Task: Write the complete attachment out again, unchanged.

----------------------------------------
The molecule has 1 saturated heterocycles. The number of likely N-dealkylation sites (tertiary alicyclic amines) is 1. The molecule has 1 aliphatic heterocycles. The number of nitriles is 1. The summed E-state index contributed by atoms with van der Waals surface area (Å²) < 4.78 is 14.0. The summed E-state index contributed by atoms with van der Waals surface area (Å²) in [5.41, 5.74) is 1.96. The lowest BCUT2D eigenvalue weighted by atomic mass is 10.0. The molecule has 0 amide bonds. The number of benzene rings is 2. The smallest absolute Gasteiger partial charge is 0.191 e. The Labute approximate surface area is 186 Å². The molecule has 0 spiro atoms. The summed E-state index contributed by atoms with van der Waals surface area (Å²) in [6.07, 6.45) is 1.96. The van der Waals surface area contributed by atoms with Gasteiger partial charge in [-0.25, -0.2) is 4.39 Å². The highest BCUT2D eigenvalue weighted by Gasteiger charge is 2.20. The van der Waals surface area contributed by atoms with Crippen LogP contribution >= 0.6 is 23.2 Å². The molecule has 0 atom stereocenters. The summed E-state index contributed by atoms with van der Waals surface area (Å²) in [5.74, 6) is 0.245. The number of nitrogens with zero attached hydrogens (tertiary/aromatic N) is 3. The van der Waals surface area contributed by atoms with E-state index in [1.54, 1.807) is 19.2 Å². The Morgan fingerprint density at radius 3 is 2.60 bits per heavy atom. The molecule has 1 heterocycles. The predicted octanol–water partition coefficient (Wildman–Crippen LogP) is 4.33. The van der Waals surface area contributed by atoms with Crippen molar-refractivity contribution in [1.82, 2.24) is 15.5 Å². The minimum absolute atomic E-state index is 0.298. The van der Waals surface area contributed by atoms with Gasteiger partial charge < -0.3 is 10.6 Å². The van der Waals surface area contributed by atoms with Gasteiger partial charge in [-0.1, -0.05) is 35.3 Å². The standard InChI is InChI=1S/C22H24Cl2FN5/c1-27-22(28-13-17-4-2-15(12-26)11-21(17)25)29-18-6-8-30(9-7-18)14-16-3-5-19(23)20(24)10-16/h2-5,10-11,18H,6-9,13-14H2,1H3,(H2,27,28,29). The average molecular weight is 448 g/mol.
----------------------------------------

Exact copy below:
The molecule has 1 saturated heterocycles. The number of likely N-dealkylation sites (tertiary alicyclic amines) is 1. The molecule has 1 aliphatic heterocycles. The number of nitriles is 1. The summed E-state index contributed by atoms with van der Waals surface area (Å²) < 4.78 is 14.0. The summed E-state index contributed by atoms with van der Waals surface area (Å²) in [5.41, 5.74) is 1.96. The lowest BCUT2D eigenvalue weighted by atomic mass is 10.0. The molecule has 0 amide bonds. The number of benzene rings is 2. The smallest absolute Gasteiger partial charge is 0.191 e. The Labute approximate surface area is 186 Å². The molecule has 0 spiro atoms. The summed E-state index contributed by atoms with van der Waals surface area (Å²) in [6.07, 6.45) is 1.96. The van der Waals surface area contributed by atoms with Gasteiger partial charge in [-0.25, -0.2) is 4.39 Å². The highest BCUT2D eigenvalue weighted by Gasteiger charge is 2.20. The van der Waals surface area contributed by atoms with Crippen LogP contribution >= 0.6 is 23.2 Å². The molecule has 0 atom stereocenters. The summed E-state index contributed by atoms with van der Waals surface area (Å²) in [5.74, 6) is 0.245. The number of nitrogens with zero attached hydrogens (tertiary/aromatic N) is 3. The van der Waals surface area contributed by atoms with E-state index in [1.54, 1.807) is 19.2 Å². The Morgan fingerprint density at radius 3 is 2.60 bits per heavy atom. The molecule has 1 heterocycles. The predicted octanol–water partition coefficient (Wildman–Crippen LogP) is 4.33. The van der Waals surface area contributed by atoms with Crippen molar-refractivity contribution in [1.82, 2.24) is 15.5 Å². The minimum absolute atomic E-state index is 0.298. The van der Waals surface area contributed by atoms with Gasteiger partial charge < -0.3 is 10.6 Å². The van der Waals surface area contributed by atoms with Gasteiger partial charge in [-0.1, -0.05) is 35.3 Å². The standard InChI is InChI=1S/C22H24Cl2FN5/c1-27-22(28-13-17-4-2-15(12-26)11-21(17)25)29-18-6-8-30(9-7-18)14-16-3-5-19(23)20(24)10-16/h2-5,10-11,18H,6-9,13-14H2,1H3,(H2,27,28,29). The average molecular weight is 448 g/mol.